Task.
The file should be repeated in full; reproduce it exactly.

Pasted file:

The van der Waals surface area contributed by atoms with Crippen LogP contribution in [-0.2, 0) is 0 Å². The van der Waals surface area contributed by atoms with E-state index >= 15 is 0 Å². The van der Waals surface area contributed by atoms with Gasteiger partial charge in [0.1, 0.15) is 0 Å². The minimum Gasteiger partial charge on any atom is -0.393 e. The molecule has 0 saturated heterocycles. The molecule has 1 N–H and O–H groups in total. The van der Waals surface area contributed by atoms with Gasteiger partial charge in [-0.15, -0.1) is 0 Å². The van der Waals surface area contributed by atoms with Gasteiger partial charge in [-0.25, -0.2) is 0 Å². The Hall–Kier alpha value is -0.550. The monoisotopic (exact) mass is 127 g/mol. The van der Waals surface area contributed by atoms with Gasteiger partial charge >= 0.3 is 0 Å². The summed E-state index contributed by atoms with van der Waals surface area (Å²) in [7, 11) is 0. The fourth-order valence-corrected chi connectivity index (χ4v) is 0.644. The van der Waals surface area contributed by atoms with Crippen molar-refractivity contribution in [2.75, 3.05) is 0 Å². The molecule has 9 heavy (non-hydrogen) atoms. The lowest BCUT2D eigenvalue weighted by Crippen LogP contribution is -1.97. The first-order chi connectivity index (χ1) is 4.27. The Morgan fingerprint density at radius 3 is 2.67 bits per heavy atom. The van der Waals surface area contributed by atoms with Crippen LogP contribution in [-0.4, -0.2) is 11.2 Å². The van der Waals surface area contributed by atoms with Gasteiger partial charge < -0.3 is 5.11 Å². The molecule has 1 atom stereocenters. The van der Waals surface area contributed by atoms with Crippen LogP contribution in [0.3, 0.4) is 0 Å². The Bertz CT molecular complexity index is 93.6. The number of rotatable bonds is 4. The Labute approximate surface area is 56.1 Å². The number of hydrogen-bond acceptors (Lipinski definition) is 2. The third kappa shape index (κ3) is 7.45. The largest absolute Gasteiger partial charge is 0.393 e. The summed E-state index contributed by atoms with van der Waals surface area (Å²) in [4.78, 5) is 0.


The van der Waals surface area contributed by atoms with Crippen LogP contribution in [-0.2, 0) is 0 Å². The van der Waals surface area contributed by atoms with E-state index >= 15 is 0 Å². The van der Waals surface area contributed by atoms with Gasteiger partial charge in [0.1, 0.15) is 0 Å². The minimum Gasteiger partial charge on any atom is -0.393 e. The molecule has 0 saturated heterocycles. The molecule has 1 N–H and O–H groups in total. The van der Waals surface area contributed by atoms with Gasteiger partial charge in [-0.15, -0.1) is 0 Å². The van der Waals surface area contributed by atoms with Gasteiger partial charge in [-0.25, -0.2) is 0 Å². The Hall–Kier alpha value is -0.550. The monoisotopic (exact) mass is 127 g/mol. The van der Waals surface area contributed by atoms with Gasteiger partial charge >= 0.3 is 0 Å². The summed E-state index contributed by atoms with van der Waals surface area (Å²) in [7, 11) is 0. The fourth-order valence-corrected chi connectivity index (χ4v) is 0.644. The van der Waals surface area contributed by atoms with Crippen molar-refractivity contribution in [2.75, 3.05) is 0 Å². The molecule has 9 heavy (non-hydrogen) atoms. The lowest BCUT2D eigenvalue weighted by Crippen LogP contribution is -1.97. The first-order chi connectivity index (χ1) is 4.27. The Morgan fingerprint density at radius 3 is 2.67 bits per heavy atom. The van der Waals surface area contributed by atoms with Crippen LogP contribution in [-0.4, -0.2) is 11.2 Å². The van der Waals surface area contributed by atoms with Gasteiger partial charge < -0.3 is 5.11 Å². The molecule has 1 atom stereocenters. The van der Waals surface area contributed by atoms with Crippen LogP contribution in [0.3, 0.4) is 0 Å². The Bertz CT molecular complexity index is 93.6. The number of rotatable bonds is 4. The Labute approximate surface area is 56.1 Å². The number of hydrogen-bond acceptors (Lipinski definition) is 2. The third kappa shape index (κ3) is 7.45. The largest absolute Gasteiger partial charge is 0.393 e. The summed E-state index contributed by atoms with van der Waals surface area (Å²) in [4.78, 5) is 0.